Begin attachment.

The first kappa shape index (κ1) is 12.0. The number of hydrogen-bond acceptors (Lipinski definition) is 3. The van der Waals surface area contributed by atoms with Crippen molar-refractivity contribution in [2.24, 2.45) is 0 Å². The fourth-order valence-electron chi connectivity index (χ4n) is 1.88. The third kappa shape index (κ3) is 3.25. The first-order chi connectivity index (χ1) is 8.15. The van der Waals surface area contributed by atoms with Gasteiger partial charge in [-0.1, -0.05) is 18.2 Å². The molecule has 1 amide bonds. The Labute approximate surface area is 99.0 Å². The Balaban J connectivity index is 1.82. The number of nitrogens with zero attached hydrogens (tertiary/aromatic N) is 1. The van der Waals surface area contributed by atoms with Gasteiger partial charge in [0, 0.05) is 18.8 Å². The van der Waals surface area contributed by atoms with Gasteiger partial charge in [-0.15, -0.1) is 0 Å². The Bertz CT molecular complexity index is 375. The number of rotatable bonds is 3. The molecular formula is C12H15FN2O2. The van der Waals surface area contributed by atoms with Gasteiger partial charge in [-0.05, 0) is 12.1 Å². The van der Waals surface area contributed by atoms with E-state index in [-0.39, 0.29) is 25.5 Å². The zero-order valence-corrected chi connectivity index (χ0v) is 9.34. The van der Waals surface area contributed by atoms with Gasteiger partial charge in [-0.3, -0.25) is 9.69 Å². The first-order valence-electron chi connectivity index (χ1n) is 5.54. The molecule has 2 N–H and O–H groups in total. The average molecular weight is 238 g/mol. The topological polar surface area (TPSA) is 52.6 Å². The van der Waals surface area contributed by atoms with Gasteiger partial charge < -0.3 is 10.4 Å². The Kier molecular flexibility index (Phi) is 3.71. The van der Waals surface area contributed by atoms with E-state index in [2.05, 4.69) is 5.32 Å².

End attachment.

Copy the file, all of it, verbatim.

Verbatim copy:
The first kappa shape index (κ1) is 12.0. The number of hydrogen-bond acceptors (Lipinski definition) is 3. The van der Waals surface area contributed by atoms with Crippen molar-refractivity contribution in [2.24, 2.45) is 0 Å². The fourth-order valence-electron chi connectivity index (χ4n) is 1.88. The third kappa shape index (κ3) is 3.25. The first-order chi connectivity index (χ1) is 8.15. The van der Waals surface area contributed by atoms with Gasteiger partial charge in [-0.1, -0.05) is 18.2 Å². The molecule has 1 amide bonds. The Labute approximate surface area is 99.0 Å². The Balaban J connectivity index is 1.82. The number of nitrogens with zero attached hydrogens (tertiary/aromatic N) is 1. The van der Waals surface area contributed by atoms with Gasteiger partial charge in [0, 0.05) is 18.8 Å². The van der Waals surface area contributed by atoms with Gasteiger partial charge in [-0.15, -0.1) is 0 Å². The Bertz CT molecular complexity index is 375. The number of rotatable bonds is 3. The molecular formula is C12H15FN2O2. The van der Waals surface area contributed by atoms with Gasteiger partial charge in [-0.05, 0) is 12.1 Å². The van der Waals surface area contributed by atoms with E-state index in [-0.39, 0.29) is 25.5 Å². The zero-order valence-corrected chi connectivity index (χ0v) is 9.34. The van der Waals surface area contributed by atoms with Gasteiger partial charge in [-0.3, -0.25) is 9.69 Å². The first-order valence-electron chi connectivity index (χ1n) is 5.54. The molecule has 2 N–H and O–H groups in total. The average molecular weight is 238 g/mol. The topological polar surface area (TPSA) is 52.6 Å². The van der Waals surface area contributed by atoms with Gasteiger partial charge < -0.3 is 10.4 Å². The Kier molecular flexibility index (Phi) is 3.71. The van der Waals surface area contributed by atoms with E-state index in [2.05, 4.69) is 5.32 Å².